Visiting Speaker
Ben Althouse
Research Scientist of Institute for Disease Modeling
Modeling the transmission dynamics of Zika virus​
Oct 5, 2017
Download TALK slides
1:00 pm
177 Huntington Ave
11th floor
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The arrival of Zika Virus (ZIKV) to the Americas was swift and unprecedented in scope. As it made its way across South America, into Mexico, and the United States, two surprising aspects of ZIKV infection became clear: ZIKV infection leads to devastating birth defects and it is readily transmitted sexually. The first, discovery of the teratogenic effects of ZIKV infection, was surprising because other flaviviruses such as Dengue virus and Yellow fever virus, which are spread by the same vectors and have otherwise similar symptomatology, do not seem to affect the developing fetus. The second observation of sexual transmission was surprising for similar reasons, but it also forced mathematical epidemiologists to adapt their ample toolbox for ZIKV. While the importance of these sexual transmissions is undeniable considering the birth defects associated with the virus, their statistical importance are much harder to estimate given that we have to parse out sexual transmissions from vectored transmissions in routinely collected incidence data. Here we demonstrate the consequences of sexual transmission of Zika and give some policy recommendations on screening and surveillance. 

about the speaker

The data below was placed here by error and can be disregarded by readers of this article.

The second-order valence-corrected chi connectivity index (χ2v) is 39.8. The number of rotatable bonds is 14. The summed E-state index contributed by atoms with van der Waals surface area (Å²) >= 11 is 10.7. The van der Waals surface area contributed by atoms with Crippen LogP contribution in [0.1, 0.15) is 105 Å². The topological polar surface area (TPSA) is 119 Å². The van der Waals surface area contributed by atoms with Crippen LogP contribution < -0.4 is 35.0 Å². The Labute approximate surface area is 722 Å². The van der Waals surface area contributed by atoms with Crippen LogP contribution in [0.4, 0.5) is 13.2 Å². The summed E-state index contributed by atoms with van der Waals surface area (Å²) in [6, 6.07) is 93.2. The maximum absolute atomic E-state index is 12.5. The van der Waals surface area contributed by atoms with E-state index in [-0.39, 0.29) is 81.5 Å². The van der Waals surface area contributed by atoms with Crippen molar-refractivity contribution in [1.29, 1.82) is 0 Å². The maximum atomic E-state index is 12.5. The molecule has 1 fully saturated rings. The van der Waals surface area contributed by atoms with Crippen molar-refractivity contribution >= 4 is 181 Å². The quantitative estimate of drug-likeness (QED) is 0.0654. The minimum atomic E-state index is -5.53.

Ben Althouse has brought his enjoyment of the dynamic, intellectually challenging and inherently collaborative nature of the scientific process to the IDM Epidemiology team as a Research Scientist, where he will explore pneumococcal pneumonia vaccines, the dynamics of enteric diseases, and the role of complex human contact structures on disease transmission. He was an Omidyar Fellow at the Santa Fe Institute, holds a PhD in Epidemiology and a Master of Science in Biostatistics from the Johns Hopkins Bloomberg School of Public Health where he was awarded an NSF Graduate Research Fellowship, and holds Bachelor of Science degrees in Mathematics and Biochemistry from the University of Washington. His previous work has included mathematical modeling of sylvatic dengue virus transmission in nonhuman primates in Senegal, examining the role of antimicrobial use on the evolution of drug resistance, using Twitter as a model system of co-infection dynamics, and using novel data sources (such as Google searches, Twitter, and Wikipedia article views) for population-level surveillance of infectious and chronic diseases. Ben is an Affiliate Faculty member in the Department of Biology at New Mexico State University, Las Cruces, and an Affiliate Assistant Professor at the Information School at UW. Please find details in his profile at

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